Activism, Europe, Side Feature

US Embassy Calls on Russia to Free Six Crimeans Convicted in the Hizb ut Tahrir Case: Why the Sudden Spark of Empathic Interest?

The U.S. Embassy has called on the Russian Federation to immediately free six men from Ukraine’s Crimean Peninsula who have recently been convicted in the Hizb ut-Tahrir case. “We strongly condemn the politically motivated sentencing of six Crimean Tatars to heavy prison terms.  We call on Russia to release these six individuals and all other Ukrainian political prisoners immediately,” the U.S. Embassy said on Twitter on November 13. The Southern District Military Court in the city of Rostov-on-Don on November 12 handed lengthy prison terms to six men from Ukraine’s Crimea, five of whom are Crimean Tatars, for being members of the banned Hizb ut-Tahrir Islamic group. Muslim Aliyev was sentenced to 19 years, Enver Bekirov to 18 years, Vadym Syruk and a prominent human rights defender Emir-Huseyn Kuku to 12 years, Refat Alimov to eight years, and Arsen Dzhepparov to seven years in prison. [Source: UNIAN]


Amnesty International blasted the Russian authorities for showing “remarkable cruelty,” saying the six men were sentenced to lengthy prison terms on “trumped-up” charges after a “sham” trial. [UNIAN]

Sharp statements made by the US embassy officials and Amnesty International for the six Crimean men convicted in Russia. Political prisoners and prisoners of conscience hardly make major headlines, as this is a favored tactic by dictator regimes to silence opposition.

Egypt, Russia, and other tyrants in Central Asia lock up critics for dozens of years to silence them and to make others fear speaking out or else suffer the same fate. In a surprising twist of events, we see news of the US Embassy speak up against the harsh Russian sentence over the six men from Crimea in Russia. Since when the sudden empathy towards those who are accused of links with Hizb ut Tahrir, especially since this Hizb is banned in many Muslim countries?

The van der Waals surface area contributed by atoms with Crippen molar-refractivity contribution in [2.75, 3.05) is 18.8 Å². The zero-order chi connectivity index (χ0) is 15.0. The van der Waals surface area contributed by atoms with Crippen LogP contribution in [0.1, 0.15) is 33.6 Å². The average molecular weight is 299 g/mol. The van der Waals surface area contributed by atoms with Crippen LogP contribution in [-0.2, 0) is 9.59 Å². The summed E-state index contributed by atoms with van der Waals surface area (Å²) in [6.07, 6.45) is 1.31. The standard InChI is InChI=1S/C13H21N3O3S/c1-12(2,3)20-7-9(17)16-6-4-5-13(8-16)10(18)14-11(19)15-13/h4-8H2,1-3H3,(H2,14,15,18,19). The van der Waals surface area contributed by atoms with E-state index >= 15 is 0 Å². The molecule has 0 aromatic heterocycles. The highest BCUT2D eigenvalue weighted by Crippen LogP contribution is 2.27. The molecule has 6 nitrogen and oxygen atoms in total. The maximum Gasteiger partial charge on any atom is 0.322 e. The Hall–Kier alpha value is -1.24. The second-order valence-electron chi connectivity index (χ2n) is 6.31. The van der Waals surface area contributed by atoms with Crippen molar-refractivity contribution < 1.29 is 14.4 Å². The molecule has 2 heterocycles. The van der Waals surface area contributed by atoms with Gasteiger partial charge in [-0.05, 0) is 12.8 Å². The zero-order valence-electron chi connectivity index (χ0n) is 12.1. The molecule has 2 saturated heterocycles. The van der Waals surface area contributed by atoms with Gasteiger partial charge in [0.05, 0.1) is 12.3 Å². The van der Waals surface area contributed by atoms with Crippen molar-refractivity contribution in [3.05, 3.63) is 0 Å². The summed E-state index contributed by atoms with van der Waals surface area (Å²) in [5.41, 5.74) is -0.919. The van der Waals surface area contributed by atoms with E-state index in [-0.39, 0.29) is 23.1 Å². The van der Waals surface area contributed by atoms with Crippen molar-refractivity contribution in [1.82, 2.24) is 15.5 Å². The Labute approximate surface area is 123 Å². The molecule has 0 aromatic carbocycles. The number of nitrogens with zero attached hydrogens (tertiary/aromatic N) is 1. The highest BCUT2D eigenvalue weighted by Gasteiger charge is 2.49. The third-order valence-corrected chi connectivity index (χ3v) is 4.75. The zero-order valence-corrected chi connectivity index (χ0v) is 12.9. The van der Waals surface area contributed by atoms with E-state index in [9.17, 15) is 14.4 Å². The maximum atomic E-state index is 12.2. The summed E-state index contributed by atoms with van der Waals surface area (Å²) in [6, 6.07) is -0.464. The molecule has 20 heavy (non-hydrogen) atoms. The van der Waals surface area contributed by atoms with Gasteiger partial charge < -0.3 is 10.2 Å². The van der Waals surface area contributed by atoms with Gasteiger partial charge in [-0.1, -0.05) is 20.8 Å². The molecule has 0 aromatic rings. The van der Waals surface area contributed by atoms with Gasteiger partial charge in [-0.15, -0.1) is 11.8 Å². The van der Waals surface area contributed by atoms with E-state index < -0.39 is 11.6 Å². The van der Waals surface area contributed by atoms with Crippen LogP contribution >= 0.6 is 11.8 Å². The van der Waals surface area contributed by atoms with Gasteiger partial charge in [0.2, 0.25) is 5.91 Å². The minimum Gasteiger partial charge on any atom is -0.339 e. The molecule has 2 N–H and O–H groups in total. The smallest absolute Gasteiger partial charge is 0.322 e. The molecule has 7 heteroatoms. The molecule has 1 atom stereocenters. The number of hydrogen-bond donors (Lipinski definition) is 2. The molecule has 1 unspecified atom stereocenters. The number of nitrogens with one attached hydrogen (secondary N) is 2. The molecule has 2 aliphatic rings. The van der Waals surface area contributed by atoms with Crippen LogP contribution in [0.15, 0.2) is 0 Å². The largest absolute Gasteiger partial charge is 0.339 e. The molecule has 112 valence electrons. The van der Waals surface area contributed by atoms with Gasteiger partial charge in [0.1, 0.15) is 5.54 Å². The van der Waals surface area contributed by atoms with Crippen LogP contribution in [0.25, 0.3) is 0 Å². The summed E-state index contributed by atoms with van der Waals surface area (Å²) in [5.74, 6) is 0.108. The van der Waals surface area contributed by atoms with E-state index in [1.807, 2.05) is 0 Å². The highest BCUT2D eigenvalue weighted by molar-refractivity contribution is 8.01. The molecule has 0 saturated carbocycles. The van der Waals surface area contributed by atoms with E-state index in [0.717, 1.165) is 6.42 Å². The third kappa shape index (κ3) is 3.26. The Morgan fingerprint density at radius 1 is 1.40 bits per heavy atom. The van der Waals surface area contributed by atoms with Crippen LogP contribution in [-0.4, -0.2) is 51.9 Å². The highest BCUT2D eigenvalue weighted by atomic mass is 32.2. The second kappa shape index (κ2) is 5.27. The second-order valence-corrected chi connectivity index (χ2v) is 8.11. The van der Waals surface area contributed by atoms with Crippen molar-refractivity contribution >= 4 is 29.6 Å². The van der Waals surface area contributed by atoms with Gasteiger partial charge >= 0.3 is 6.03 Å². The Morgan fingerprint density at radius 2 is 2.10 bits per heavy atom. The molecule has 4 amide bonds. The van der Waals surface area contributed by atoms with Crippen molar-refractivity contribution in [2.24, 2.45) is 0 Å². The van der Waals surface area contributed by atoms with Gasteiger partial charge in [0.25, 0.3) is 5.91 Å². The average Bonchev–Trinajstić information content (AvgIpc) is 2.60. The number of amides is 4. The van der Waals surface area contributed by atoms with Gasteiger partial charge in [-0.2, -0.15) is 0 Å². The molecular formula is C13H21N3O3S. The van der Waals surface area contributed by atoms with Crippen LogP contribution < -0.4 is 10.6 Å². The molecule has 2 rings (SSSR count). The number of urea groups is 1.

For the US officials to call upon Russian authorities to release these individuals implies it is acutely concerned over the freedom of expression and freedom to gather all the while silent over the plight and media blackouts of the thousands of political prisoners and prisoners of conscience throughout the Middle East and Northern Africa. Yet it is suspicious to say the least.

The Crimeans’ appeal has been officially rejected by the Russian authorities. “All complaints by the court were rejected. All the main arguments that we have repeatedly stated were not taken into account,” the lawyer noted. (

Here the US officials are trying to show the Russian authorities in a negative scope of them denying any value to human rights which of course they are notorious for. We still see the remnants of the brutal Soviet court and prison policies with no sign of changing to the better despite pressure from international human rights organizations. The US plays a foul game all the while employing same tactics in their agent regimes.  It proves to the advantage of both the US and the Ukraine to call out Russia and their brutal extrajudicial practices. Ukraine is in conflict with Russia and has sought US guidance and firm support throughout the past decade to try to break away from Russian dominance and annexation as evident from the various revolutions that occurred. The Russian authorities rejected any appeal and carried out its procedures without filching and the sad part is the men held until February 5 will be in harsh conditions until the Russian courts hand down their severe long prison sentences. Political activists have and will continue to upset tyrant regimes who use their iron hands to maim and silence them but it proves that human will is much stronger to reject oppression no matter the consequences.


Manal Bader